Search for clues in Madrid crash

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Search for clues in Madrid crash

EFE]

Examination of the wreckage began the morning after the crash

Accident investigators have begun examining the wreckage of a plane that crashed at Madrid’s Barajas airport, leaving 153 passengers dead.

They will also start to analyze the flight data and voice recorders, which have both been recovered.

Three days of official mourning have been declared in Madrid, as relatives arrive at a makeshift mortuary in the capital to identify bodies.

Nineteen people survived the crash and several are critically hurt.

Of the 19 survivors of Spanair flight JK 5022, four are listed as being in a “very serious” condition, with another six only slightly better, Spain’s El Pais newspaper reported on Thursday. Eight remain under observation with one only slightly injured, the newspaper said.

Relatives wait in Las Palmas airport, on Gran Canaria (20/08/2008)
The worst is the identification of the bodies. It is the end of all hope
Jesus Lopez Santana
Spanish Red Cross

Spanish Prime Minister Jose Luis Rodriguez Zapatero is expected to visit the injured in Madrid’s hospitals, while King Juan Carlos will visit Barajas airport.

The king is also likely to visit anxious families waiting for the grim confirmation that their loved-ones are among the dead.

Experts at a temporary mortuary near the airport say work to identify the dead is likely to be slow and painstaking, as many of the bodies were badly burned in Wednesday’s inferno.

“The worst is the identification of the bodies,” Red Cross spokesman Jesus Lopes Santana told the El Mundo newspaper.

“It is the end of all hope and when we see the worst scenes, because the majority of the relatives break down when they hear the news.”

The Spanair flight, bound for Las Palmas in the Canary Islands, took off on Wednesday lunchtime with 172 people on board, among them 10 crew.

Initial reports suggested that a fire had broken out in one of the MD82 plane’s engines during or shortly after take-off, and the plane ended up in a field.

Spanish Transport Minister Magdalena Alvarez said the plane had earlier begun taxiing to the runway, before turning back because of a technical problem, which had caused an hour’s delay in the take-off.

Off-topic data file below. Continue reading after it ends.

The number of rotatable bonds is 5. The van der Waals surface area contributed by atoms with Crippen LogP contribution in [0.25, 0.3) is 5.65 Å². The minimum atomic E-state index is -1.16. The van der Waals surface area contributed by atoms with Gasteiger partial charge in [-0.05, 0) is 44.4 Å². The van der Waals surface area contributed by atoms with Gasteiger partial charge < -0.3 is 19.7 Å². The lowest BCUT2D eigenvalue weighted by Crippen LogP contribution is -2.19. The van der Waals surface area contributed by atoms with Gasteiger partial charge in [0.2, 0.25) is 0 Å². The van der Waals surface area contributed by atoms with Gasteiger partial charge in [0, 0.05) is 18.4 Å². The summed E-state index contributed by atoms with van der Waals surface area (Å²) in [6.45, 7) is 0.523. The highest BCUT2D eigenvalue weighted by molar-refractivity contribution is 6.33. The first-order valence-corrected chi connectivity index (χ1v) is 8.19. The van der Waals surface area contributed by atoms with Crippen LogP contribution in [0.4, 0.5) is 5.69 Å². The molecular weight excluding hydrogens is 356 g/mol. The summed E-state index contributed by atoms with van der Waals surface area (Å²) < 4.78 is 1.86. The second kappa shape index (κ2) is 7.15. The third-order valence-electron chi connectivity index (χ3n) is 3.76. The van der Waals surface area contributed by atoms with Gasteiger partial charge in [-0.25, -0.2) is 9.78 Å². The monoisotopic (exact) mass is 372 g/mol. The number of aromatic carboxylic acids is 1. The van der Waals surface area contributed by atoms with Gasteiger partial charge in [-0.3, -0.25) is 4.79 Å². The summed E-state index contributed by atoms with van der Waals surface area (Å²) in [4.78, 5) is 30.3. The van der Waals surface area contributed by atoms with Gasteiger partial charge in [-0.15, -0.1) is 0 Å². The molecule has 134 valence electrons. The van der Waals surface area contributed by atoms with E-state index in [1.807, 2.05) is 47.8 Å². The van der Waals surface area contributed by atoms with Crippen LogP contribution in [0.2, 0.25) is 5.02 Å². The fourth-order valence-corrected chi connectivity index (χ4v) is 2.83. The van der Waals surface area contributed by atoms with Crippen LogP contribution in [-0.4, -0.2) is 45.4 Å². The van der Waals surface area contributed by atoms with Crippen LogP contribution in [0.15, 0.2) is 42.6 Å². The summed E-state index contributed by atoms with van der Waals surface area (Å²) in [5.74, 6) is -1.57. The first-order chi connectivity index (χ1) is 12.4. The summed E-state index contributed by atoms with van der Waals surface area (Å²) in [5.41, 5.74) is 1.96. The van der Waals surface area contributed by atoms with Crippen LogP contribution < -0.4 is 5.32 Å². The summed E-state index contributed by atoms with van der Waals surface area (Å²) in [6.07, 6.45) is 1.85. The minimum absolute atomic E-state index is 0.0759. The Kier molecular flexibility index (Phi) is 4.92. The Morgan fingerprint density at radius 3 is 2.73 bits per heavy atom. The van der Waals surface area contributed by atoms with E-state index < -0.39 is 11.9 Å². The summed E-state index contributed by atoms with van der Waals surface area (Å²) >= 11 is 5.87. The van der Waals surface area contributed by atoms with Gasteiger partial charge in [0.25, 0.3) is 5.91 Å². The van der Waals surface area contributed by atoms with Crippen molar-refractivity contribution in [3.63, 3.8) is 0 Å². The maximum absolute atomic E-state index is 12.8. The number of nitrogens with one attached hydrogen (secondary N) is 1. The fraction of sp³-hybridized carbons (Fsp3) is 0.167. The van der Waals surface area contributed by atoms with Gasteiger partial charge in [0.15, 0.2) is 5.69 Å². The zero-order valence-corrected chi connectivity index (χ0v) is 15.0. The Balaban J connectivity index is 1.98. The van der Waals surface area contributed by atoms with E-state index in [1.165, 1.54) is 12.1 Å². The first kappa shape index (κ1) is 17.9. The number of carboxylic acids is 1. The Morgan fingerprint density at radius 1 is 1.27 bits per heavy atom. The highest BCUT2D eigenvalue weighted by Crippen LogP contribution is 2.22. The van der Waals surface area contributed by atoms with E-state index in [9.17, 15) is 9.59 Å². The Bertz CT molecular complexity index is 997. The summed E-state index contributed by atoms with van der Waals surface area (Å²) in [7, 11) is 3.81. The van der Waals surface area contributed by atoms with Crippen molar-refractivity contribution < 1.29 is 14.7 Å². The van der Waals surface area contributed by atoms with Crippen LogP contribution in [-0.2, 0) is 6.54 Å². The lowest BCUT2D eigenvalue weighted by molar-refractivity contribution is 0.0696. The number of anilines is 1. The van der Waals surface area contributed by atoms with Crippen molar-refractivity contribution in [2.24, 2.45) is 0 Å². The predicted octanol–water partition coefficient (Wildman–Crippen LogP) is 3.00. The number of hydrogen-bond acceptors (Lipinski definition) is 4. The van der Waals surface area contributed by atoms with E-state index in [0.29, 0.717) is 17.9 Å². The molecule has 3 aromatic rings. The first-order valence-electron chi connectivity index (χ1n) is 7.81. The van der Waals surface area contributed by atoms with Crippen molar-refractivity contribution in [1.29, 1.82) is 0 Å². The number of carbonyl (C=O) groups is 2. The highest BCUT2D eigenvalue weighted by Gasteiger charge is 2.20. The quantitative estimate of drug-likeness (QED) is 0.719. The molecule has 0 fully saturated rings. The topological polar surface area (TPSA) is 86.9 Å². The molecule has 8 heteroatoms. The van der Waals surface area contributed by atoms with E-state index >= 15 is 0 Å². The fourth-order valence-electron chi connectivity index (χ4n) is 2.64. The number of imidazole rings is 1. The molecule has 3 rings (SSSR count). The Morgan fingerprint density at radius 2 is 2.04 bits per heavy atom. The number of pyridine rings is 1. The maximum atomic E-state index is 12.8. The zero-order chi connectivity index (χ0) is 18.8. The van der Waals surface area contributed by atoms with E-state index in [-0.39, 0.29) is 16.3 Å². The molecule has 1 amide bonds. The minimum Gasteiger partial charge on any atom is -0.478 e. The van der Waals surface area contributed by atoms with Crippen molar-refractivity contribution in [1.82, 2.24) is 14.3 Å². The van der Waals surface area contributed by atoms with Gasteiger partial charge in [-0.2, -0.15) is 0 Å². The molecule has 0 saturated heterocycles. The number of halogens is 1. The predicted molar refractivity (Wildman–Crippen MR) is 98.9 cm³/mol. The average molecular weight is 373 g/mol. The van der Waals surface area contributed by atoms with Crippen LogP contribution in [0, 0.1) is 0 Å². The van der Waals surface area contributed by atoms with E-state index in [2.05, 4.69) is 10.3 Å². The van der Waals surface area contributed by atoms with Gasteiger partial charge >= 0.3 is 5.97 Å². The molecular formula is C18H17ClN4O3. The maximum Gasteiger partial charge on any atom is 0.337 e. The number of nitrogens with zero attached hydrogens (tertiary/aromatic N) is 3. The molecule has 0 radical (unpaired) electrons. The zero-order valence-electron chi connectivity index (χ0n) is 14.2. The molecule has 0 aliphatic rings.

Spanish media said the pilot had reported a fault with a temperature gauge, but it was thought to have been fixed.

Speaking on Thursday, Ms Alvarez said a thorough investigation would be carried out, with a full examination of the flight recorders and available pictures, but that it was very early to draw conclusions about the crash.

A special independent commission has been established to probe the cause of the crash, Spanish media reported.

Anger

Spanair has released the official passenger manifest, confirming reports that 20 children and two babies were on board the plane.

Among those who survived were three children, aged six, eight and 11, reports said. At least one of the 19 survivors has yet to be identified.

Map

Overnight a long convoy of black hearses rolled out of the airport grounds to carry bodies to the makeshift mortuary, where the victims’ relatives had gathered, some of whom had traveled from the Canary Islands.

The convention center on the outskirts of the capital was also used as a mortuary after the Madrid train bombings four years ago.

Many of the relatives have expressed anger and disgust at Spanair, blaming it for the accident.

He says the injured include a young brother and sister, who immediately asked rescue workers about their parents.

Spanish ministers said foul play had been ruled out and the crash was considered to be an accident.

The 15-year-old plane had passed a safety inspection in January, said Sergio Allard, a spokesman for Spanair, which is owned by Scandinavian firm SAS.

Spanish media said some German, Swedish, Chilean and Colombian nationals had been among the passengers.

‘All destruction’

Spanish Prime Minister Jose Luis Zapatero cut short his holiday in the south of the country to visit the scene of the crash.

Hearses carrying the bodies of victims of the crash (20/08/2008)

A convoy of hearses removed bodies from the scene of the crash

Speaking at the airport, he said that “the government is overwhelmed, very affected, as are all Spanish citizens, by this tragedy”.

Television images on Wednesday showed plumes of smoke rising over the field in which the remains of the plane were resting.

Emergency services chief Ervigio Corral said that rescue workers had been faced with “a desolate scene”.

“You couldn’t distinguish that there was an aircraft there apart from the remains of the tail,” he said. “There was nothing of fuselage.”

Another rescue worker, Pablo Albella, told AP news agency: “The fuselage is destroyed. The plane burned. I have seen a kilometer of charred land and few whole pieces of the fuselage. It is all destruction.”

Messages of sympathy have been sent to Spain by leaders around the world.

The presidents of Russia, France and Italy, Germany’s chancellor and Britain’s queen joined with Latin American leaders in sending their condolences.

It was the deadliest air accident in Spain since a Colombian airline’s Boeing 747 crashed in Madrid in 1983 killing 181 people.

People concerned for relatives or friends who might have been on board the plane can call Spanair’s helpline on +34 800 400 200 (calls possible from inside Spain only).

Map and satellite image of Madrid airport, plus MD82 graphic
MD82 AIRCRAFT

Passengers 150-170
Cruise speed 504mph (811km/h)
Length 45.1m (148ft)
Height 9m (29.5ft)
Wing-span 32.8m (107.6ft)
Maximum range 2,052 nautical miles (3,798km)